If an organization’s front office didn’t see its club as division-winning material, it frequently decided to lose as much as possible, altering the free agent market and prospect timeline universe in ways people are still grappling with.

That’s all different now.

MacKenzie Gore is coming up soon, is what I’m saying. A.J. Preller doesn’t have much incentive to worry about seven years from now if he can push for a playoff berth by trading Zach Davies for perhaps the game’s top pitching prospect. 

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Marcus Stroman went from calf tightness to a tear. That’s what the cow said! Huh? Sorry, I’m a little freakin’ delirious because I own Stroman in not one, not two–I can’t even count how many leagues I own him in because I don’t have enough fingers and toes, and this is a PG show and we can’t count with anything else, you absolute pervs! Hey, serious question, has anything ever good happened to the Mets? Not to get all metaphysical rolling magnets around my shakras, but The Curse of The Bambino became The Curse of 1986. I won’t hear different. Bill Buckner allie-kazoo’d some voodoo on Mookie Wilson and the Mets have never been the same. Alas, I would drop Stroman in every league, aside from maybe NL-Only, but even there it’s pretty meh. He’s week-to-week, so maybe he returns by the end of August. What are you holding that for? The S’s and G’s train left the station a long time ago. Anyway, here’s what else I saw yesterday in fantasy baseball:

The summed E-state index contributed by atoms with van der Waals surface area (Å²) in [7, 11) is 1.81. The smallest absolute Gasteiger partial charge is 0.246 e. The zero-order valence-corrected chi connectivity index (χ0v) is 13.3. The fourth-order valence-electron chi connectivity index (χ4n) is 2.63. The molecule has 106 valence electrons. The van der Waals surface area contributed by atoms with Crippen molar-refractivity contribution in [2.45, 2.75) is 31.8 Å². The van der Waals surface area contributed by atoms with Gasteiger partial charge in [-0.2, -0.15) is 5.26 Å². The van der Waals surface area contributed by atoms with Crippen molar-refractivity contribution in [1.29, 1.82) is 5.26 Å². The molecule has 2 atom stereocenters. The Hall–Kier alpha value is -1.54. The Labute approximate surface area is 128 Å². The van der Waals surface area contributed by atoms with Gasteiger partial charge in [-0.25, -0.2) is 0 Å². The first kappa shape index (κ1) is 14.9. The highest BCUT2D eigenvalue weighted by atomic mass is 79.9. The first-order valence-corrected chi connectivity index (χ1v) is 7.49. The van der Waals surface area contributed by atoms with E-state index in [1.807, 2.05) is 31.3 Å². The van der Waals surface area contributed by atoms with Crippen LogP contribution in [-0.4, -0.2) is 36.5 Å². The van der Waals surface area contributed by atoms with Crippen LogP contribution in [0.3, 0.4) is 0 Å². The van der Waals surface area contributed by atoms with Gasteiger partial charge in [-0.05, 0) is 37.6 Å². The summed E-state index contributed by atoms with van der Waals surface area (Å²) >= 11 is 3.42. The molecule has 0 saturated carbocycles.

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We don’t do waves in the Midwest.

It’s caused a problem for me this week. Would be so much easier to just say there’s a wave headed straight for Kansas City. 

In 2018, Royals’ General Manager Dayton Moore had a draft class that could define his organization’s decade. The pressure was on as he’d gained picks from the free agent core exodus, and the organization was staring into the abyss. 

Premium college pitching was falling. 

It didn’t seem to fit with Kansas City’s positional needs. 

But Moore leaned in, took what fell, and built a wave of pitching talent that has succeeded so far. In Singer, Kowar, Lynch, Bowlan and Bubic, Moore might’ve built a full rotation in a day. Might’ve drafted the best pitching class in the club’s history. 

Since that fateful day in 2018, the Royals have unearthed Adalberto Mondesi, Jorge Soler, and Hunter Dozier and might themselves be contending again way before anyone would have guessed.